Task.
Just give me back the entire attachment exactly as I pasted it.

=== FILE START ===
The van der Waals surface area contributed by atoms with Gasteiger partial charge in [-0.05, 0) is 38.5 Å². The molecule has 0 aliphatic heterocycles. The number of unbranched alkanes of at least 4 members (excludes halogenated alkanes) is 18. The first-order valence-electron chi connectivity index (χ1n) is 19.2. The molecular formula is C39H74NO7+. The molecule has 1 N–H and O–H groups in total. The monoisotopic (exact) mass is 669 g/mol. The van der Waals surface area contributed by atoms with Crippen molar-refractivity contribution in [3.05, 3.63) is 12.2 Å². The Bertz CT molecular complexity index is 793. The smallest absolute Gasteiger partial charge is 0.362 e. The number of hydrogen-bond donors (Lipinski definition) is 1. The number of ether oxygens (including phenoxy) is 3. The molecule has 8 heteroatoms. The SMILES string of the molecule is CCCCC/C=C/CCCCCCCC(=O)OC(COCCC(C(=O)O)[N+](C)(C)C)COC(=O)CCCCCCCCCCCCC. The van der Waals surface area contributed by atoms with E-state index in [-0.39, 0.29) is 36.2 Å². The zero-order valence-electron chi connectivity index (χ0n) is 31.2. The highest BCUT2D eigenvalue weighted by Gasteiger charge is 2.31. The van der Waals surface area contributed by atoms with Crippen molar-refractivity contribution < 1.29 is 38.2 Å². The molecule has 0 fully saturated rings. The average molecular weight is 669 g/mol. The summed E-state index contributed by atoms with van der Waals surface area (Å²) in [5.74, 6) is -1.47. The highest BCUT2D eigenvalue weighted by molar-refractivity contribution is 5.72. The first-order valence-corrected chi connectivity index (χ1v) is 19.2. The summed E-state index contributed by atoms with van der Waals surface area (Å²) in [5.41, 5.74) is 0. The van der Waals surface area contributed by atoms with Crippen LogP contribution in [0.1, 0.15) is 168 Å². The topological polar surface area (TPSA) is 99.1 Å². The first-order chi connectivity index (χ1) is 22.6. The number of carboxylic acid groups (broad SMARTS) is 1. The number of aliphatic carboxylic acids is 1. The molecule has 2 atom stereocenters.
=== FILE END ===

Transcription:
The van der Waals surface area contributed by atoms with Gasteiger partial charge in [-0.05, 0) is 38.5 Å². The molecule has 0 aliphatic heterocycles. The number of unbranched alkanes of at least 4 members (excludes halogenated alkanes) is 18. The first-order valence-electron chi connectivity index (χ1n) is 19.2. The molecular formula is C39H74NO7+. The molecule has 1 N–H and O–H groups in total. The monoisotopic (exact) mass is 669 g/mol. The van der Waals surface area contributed by atoms with Crippen molar-refractivity contribution in [3.05, 3.63) is 12.2 Å². The Bertz CT molecular complexity index is 793. The smallest absolute Gasteiger partial charge is 0.362 e. The number of hydrogen-bond donors (Lipinski definition) is 1. The number of ether oxygens (including phenoxy) is 3. The molecule has 8 heteroatoms. The SMILES string of the molecule is CCCCC/C=C/CCCCCCCC(=O)OC(COCCC(C(=O)O)[N+](C)(C)C)COC(=O)CCCCCCCCCCCCC. The van der Waals surface area contributed by atoms with E-state index in [-0.39, 0.29) is 36.2 Å². The zero-order valence-electron chi connectivity index (χ0n) is 31.2. The highest BCUT2D eigenvalue weighted by Gasteiger charge is 2.31. The van der Waals surface area contributed by atoms with Crippen molar-refractivity contribution < 1.29 is 38.2 Å². The molecule has 0 fully saturated rings. The average molecular weight is 669 g/mol. The summed E-state index contributed by atoms with van der Waals surface area (Å²) in [5.74, 6) is -1.47. The highest BCUT2D eigenvalue weighted by molar-refractivity contribution is 5.72. The first-order valence-corrected chi connectivity index (χ1v) is 19.2. The summed E-state index contributed by atoms with van der Waals surface area (Å²) in [5.41, 5.74) is 0. The van der Waals surface area contributed by atoms with Crippen LogP contribution in [0.1, 0.15) is 168 Å². The topological polar surface area (TPSA) is 99.1 Å². The first-order chi connectivity index (χ1) is 22.6. The number of carboxylic acid groups (broad SMARTS) is 1. The number of aliphatic carboxylic acids is 1. The molecule has 2 atom stereocenters.